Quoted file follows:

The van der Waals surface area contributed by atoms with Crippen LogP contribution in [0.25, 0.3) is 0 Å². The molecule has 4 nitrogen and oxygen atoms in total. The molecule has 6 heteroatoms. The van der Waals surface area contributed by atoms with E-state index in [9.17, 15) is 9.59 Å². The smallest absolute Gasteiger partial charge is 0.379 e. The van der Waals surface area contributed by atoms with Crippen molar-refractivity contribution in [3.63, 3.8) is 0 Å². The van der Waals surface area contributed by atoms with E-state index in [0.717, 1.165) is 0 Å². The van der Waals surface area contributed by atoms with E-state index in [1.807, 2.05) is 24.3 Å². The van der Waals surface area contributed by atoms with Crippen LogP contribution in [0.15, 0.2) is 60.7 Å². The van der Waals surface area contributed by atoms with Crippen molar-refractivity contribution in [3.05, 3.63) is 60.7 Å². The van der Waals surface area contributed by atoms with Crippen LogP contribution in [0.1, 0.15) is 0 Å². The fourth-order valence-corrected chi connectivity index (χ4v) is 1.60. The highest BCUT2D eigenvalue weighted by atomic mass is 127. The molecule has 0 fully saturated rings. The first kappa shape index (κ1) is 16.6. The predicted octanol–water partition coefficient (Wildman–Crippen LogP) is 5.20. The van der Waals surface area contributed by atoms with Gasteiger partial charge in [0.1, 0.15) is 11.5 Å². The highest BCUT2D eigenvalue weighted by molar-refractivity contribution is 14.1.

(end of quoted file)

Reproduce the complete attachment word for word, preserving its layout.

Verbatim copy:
The van der Waals surface area contributed by atoms with Crippen LogP contribution in [0.25, 0.3) is 0 Å². The molecule has 4 nitrogen and oxygen atoms in total. The molecule has 6 heteroatoms. The van der Waals surface area contributed by atoms with E-state index in [9.17, 15) is 9.59 Å². The smallest absolute Gasteiger partial charge is 0.379 e. The van der Waals surface area contributed by atoms with Crippen molar-refractivity contribution in [3.63, 3.8) is 0 Å². The van der Waals surface area contributed by atoms with E-state index in [0.717, 1.165) is 0 Å². The van der Waals surface area contributed by atoms with E-state index in [1.807, 2.05) is 24.3 Å². The van der Waals surface area contributed by atoms with Crippen LogP contribution in [0.15, 0.2) is 60.7 Å². The van der Waals surface area contributed by atoms with Crippen molar-refractivity contribution in [3.05, 3.63) is 60.7 Å². The van der Waals surface area contributed by atoms with Crippen LogP contribution in [0.1, 0.15) is 0 Å². The fourth-order valence-corrected chi connectivity index (χ4v) is 1.60. The highest BCUT2D eigenvalue weighted by atomic mass is 127. The molecule has 0 fully saturated rings. The first kappa shape index (κ1) is 16.6. The predicted octanol–water partition coefficient (Wildman–Crippen LogP) is 5.20. The van der Waals surface area contributed by atoms with Gasteiger partial charge in [0.1, 0.15) is 11.5 Å². The highest BCUT2D eigenvalue weighted by molar-refractivity contribution is 14.1.